I'd rather watch a film like this than a polished Hollywood movie that doesn't have any energy in the shooting. I'd rather have a few shots that don't quite make it if it means having some of the fantastic compositions that appear throughout the film. As I've said many times before, I'd rather see a film that aims high and doesn't quite make it than something that has no ambition and nails it. So, the flaws of this film don't mean that it's not a great viewing. This film is a world you can slip into, and I really enjoyed my time there. And, the ending had a primal power that I found very affecting and well done.

If you want to view the film, it's on line here, and there's more information on Alessandro, including some fantastic art, right here. at his site.

Tuesday, November 28, 2017

Presque vu - Atlas of Untold (book preview)


Alessandro Fantini - Presque vu - Atlas of Untold
(book preview)
Music by Alessandro Fantini

Deluxe edition
Category  Fine Art
Size: Large Format Landscape, 13×11 in, 33×28 cm
80 Pages

Paperback edition
Category  Fine Art
Size: Small Square, 7×7 in, 18×18 cm
80 Pages
Hardcover, Dust Jacket: 9781320023573
Softcover: 9781320023559
Hardcover, ImageWrap: 9781320023566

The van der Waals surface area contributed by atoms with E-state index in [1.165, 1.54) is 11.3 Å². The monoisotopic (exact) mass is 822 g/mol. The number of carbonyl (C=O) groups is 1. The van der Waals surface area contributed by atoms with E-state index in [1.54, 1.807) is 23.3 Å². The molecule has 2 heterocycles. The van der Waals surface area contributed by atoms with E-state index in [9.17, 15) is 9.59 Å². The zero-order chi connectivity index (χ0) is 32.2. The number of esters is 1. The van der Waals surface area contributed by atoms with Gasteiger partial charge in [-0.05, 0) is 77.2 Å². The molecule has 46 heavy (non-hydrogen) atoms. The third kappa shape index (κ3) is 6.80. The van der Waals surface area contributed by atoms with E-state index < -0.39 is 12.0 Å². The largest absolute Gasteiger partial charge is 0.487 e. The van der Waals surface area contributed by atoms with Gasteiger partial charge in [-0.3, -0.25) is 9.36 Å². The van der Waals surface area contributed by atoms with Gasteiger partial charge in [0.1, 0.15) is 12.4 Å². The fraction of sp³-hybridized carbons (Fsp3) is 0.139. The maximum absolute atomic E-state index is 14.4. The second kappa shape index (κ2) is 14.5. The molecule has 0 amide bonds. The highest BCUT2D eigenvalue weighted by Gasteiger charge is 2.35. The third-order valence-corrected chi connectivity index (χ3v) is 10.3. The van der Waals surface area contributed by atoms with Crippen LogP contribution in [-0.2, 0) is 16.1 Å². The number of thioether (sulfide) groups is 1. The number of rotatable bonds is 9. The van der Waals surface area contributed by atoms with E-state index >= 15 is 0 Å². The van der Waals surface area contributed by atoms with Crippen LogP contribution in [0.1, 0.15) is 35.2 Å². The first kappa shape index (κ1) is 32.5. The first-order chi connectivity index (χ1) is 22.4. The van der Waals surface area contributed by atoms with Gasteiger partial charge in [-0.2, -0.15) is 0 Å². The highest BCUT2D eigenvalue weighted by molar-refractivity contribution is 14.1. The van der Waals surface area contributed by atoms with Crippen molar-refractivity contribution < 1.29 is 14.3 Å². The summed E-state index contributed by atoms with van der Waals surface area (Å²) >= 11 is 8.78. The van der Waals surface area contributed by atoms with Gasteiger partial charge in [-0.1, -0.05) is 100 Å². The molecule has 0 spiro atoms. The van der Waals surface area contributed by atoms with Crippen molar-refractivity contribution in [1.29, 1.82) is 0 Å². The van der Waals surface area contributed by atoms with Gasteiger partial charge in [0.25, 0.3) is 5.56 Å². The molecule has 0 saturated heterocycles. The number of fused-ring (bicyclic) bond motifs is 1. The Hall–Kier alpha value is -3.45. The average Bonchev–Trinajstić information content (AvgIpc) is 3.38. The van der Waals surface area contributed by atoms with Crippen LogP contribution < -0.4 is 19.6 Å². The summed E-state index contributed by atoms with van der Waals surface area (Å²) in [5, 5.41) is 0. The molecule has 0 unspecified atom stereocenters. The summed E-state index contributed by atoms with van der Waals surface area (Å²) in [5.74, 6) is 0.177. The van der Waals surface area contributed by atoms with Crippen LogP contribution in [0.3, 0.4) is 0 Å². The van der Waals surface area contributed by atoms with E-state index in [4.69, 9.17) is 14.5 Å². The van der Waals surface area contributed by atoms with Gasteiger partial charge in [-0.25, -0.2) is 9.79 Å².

"I consider painting my most intimate dominion where pursuing the evocation of what I like to define “mysterium interruptum”, “a suspended mystery”, that is something very similar to the experience of the “presque vu”, “almost seen”, when we feel that we’re about to recall a name or a word without being able to tell it. In fact like the more sensual “coitus interruptus”, the pleasure of this impression relies on the anguished awareness of the unspeakable that only the crystallization of momentum rendered by a painting can deliver to the watcher". 

More than a decade of meditative studies around the mysteries of Being projected on canvases, papers and videos, constantly fluctuating between stylistic reminiscences of Flemish masters, symbolism, surrealism and glimpses of neo-realist dimensions tied to waking dream intuitions and self-induced hallucinations; more than 450 artworks generated by an aesthetic Stakhanovism nurtured since the first childhood experiments in comics and anime; more than a simple artist obsessed by his own self-centered realm or the latest artistic trend, Alessandro Fantini has always conceived his creative activity as a privileged “detector” of all the unspeakable and enigmatic realities hidden behind the material as well as spiritual sphere. The paintings collected in this "Atlas of Untold" are the best proofs that the roads of the mystery leads nowhere but to the silent and swarming cities of Unknown. Indeed, everything you cannot tell by using words that you have "on the tip of your tongue" is what makes art worth of being admired.

Saturday, November 25, 2017

The Chants of Valkoi

AFAN Alessandro Fantini, The Chants of Valkoi, oil on canvas mounted on cardboard, 50x40 cm. (2017)

A painting based upon a sequence described in my last novel "Nurse Blizzard".